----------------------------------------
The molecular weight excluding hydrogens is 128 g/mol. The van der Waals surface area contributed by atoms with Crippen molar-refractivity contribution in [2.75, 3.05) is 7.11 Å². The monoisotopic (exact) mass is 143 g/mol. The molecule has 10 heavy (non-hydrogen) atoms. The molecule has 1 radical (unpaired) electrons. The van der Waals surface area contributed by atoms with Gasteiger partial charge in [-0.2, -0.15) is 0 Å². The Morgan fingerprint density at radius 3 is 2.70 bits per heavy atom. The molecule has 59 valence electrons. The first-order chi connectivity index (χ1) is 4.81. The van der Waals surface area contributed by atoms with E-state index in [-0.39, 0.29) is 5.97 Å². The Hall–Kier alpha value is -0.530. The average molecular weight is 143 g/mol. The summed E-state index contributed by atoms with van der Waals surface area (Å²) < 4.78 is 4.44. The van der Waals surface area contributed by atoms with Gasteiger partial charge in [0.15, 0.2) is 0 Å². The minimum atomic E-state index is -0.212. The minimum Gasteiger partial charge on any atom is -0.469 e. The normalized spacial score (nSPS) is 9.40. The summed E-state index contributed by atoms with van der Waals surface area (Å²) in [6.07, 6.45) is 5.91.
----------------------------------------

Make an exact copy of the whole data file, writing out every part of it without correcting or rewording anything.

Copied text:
The molecular weight excluding hydrogens is 128 g/mol. The van der Waals surface area contributed by atoms with Crippen molar-refractivity contribution in [2.75, 3.05) is 7.11 Å². The monoisotopic (exact) mass is 143 g/mol. The molecule has 10 heavy (non-hydrogen) atoms. The molecule has 1 radical (unpaired) electrons. The van der Waals surface area contributed by atoms with Gasteiger partial charge in [-0.2, -0.15) is 0 Å². The Morgan fingerprint density at radius 3 is 2.70 bits per heavy atom. The molecule has 59 valence electrons. The first-order chi connectivity index (χ1) is 4.81. The van der Waals surface area contributed by atoms with E-state index in [-0.39, 0.29) is 5.97 Å². The Hall–Kier alpha value is -0.530. The average molecular weight is 143 g/mol. The summed E-state index contributed by atoms with van der Waals surface area (Å²) < 4.78 is 4.44. The van der Waals surface area contributed by atoms with Gasteiger partial charge in [0.15, 0.2) is 0 Å². The minimum atomic E-state index is -0.212. The minimum Gasteiger partial charge on any atom is -0.469 e. The normalized spacial score (nSPS) is 9.40. The summed E-state index contributed by atoms with van der Waals surface area (Å²) in [6.07, 6.45) is 5.91.